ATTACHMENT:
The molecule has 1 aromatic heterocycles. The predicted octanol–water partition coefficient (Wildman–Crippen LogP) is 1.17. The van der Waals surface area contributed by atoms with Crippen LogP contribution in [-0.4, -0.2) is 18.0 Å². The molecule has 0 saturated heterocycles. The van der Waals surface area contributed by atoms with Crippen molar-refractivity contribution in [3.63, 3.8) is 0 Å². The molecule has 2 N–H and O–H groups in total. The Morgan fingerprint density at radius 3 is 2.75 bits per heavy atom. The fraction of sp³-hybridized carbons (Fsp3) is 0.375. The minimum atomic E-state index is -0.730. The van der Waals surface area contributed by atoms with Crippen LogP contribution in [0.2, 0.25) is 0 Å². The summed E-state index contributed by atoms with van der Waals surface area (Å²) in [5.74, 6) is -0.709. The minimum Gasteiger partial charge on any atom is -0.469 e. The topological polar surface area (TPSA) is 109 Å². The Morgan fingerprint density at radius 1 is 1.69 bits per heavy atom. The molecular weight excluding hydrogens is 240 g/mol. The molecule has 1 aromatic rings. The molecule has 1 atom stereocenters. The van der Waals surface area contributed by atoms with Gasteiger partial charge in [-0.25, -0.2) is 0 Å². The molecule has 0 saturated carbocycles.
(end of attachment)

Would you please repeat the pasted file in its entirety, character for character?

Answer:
The molecule has 1 aromatic heterocycles. The predicted octanol–water partition coefficient (Wildman–Crippen LogP) is 1.17. The van der Waals surface area contributed by atoms with Crippen LogP contribution in [-0.4, -0.2) is 18.0 Å². The molecule has 0 saturated heterocycles. The van der Waals surface area contributed by atoms with Crippen molar-refractivity contribution in [3.63, 3.8) is 0 Å². The molecule has 2 N–H and O–H groups in total. The Morgan fingerprint density at radius 3 is 2.75 bits per heavy atom. The fraction of sp³-hybridized carbons (Fsp3) is 0.375. The minimum atomic E-state index is -0.730. The van der Waals surface area contributed by atoms with Crippen LogP contribution in [0.2, 0.25) is 0 Å². The summed E-state index contributed by atoms with van der Waals surface area (Å²) in [5.74, 6) is -0.709. The minimum Gasteiger partial charge on any atom is -0.469 e. The topological polar surface area (TPSA) is 109 Å². The Morgan fingerprint density at radius 1 is 1.69 bits per heavy atom. The molecular weight excluding hydrogens is 240 g/mol. The molecule has 1 aromatic rings. The molecule has 1 atom stereocenters. The van der Waals surface area contributed by atoms with Gasteiger partial charge in [-0.25, -0.2) is 0 Å². The molecule has 0 saturated carbocycles.